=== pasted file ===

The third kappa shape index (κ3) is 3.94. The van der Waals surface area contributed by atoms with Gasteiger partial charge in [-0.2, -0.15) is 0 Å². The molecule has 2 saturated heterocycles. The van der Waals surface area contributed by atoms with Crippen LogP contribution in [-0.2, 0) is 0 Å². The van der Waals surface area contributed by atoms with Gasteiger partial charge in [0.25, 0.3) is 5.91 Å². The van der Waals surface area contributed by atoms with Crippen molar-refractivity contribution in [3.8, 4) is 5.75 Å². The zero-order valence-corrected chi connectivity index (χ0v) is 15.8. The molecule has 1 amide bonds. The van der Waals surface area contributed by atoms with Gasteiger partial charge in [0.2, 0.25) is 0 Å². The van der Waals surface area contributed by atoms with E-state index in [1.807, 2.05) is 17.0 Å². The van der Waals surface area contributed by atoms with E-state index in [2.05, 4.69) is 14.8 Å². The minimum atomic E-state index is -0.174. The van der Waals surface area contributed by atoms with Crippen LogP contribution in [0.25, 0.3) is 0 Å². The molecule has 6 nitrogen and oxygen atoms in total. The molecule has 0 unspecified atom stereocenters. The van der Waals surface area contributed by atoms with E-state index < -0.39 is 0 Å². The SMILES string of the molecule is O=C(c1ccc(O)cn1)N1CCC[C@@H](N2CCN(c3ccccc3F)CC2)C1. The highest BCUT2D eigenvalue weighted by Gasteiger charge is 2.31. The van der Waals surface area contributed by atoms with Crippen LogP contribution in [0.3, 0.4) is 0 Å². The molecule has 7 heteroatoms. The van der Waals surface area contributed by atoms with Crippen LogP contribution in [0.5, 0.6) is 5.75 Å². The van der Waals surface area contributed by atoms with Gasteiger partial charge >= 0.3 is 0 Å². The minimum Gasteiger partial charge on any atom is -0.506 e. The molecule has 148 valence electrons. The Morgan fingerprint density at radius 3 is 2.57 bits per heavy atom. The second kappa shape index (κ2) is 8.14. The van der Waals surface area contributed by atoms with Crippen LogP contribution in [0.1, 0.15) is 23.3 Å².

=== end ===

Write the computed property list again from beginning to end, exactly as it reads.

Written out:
The third kappa shape index (κ3) is 3.94. The van der Waals surface area contributed by atoms with Gasteiger partial charge in [-0.2, -0.15) is 0 Å². The molecule has 2 saturated heterocycles. The van der Waals surface area contributed by atoms with Crippen LogP contribution in [-0.2, 0) is 0 Å². The van der Waals surface area contributed by atoms with Gasteiger partial charge in [0.25, 0.3) is 5.91 Å². The van der Waals surface area contributed by atoms with Crippen molar-refractivity contribution in [3.8, 4) is 5.75 Å². The zero-order valence-corrected chi connectivity index (χ0v) is 15.8. The molecule has 1 amide bonds. The van der Waals surface area contributed by atoms with Gasteiger partial charge in [0.2, 0.25) is 0 Å². The van der Waals surface area contributed by atoms with E-state index in [1.807, 2.05) is 17.0 Å². The van der Waals surface area contributed by atoms with E-state index in [2.05, 4.69) is 14.8 Å². The minimum atomic E-state index is -0.174. The van der Waals surface area contributed by atoms with Crippen LogP contribution in [0.25, 0.3) is 0 Å². The molecule has 6 nitrogen and oxygen atoms in total. The molecule has 0 unspecified atom stereocenters. The van der Waals surface area contributed by atoms with E-state index < -0.39 is 0 Å². The SMILES string of the molecule is O=C(c1ccc(O)cn1)N1CCC[C@@H](N2CCN(c3ccccc3F)CC2)C1. The highest BCUT2D eigenvalue weighted by Gasteiger charge is 2.31. The van der Waals surface area contributed by atoms with Crippen LogP contribution in [0.3, 0.4) is 0 Å². The molecule has 7 heteroatoms. The van der Waals surface area contributed by atoms with Crippen LogP contribution in [0.5, 0.6) is 5.75 Å². The van der Waals surface area contributed by atoms with Gasteiger partial charge >= 0.3 is 0 Å². The minimum Gasteiger partial charge on any atom is -0.506 e. The molecule has 148 valence electrons. The Morgan fingerprint density at radius 3 is 2.57 bits per heavy atom. The second kappa shape index (κ2) is 8.14. The van der Waals surface area contributed by atoms with Crippen LogP contribution in [0.1, 0.15) is 23.3 Å².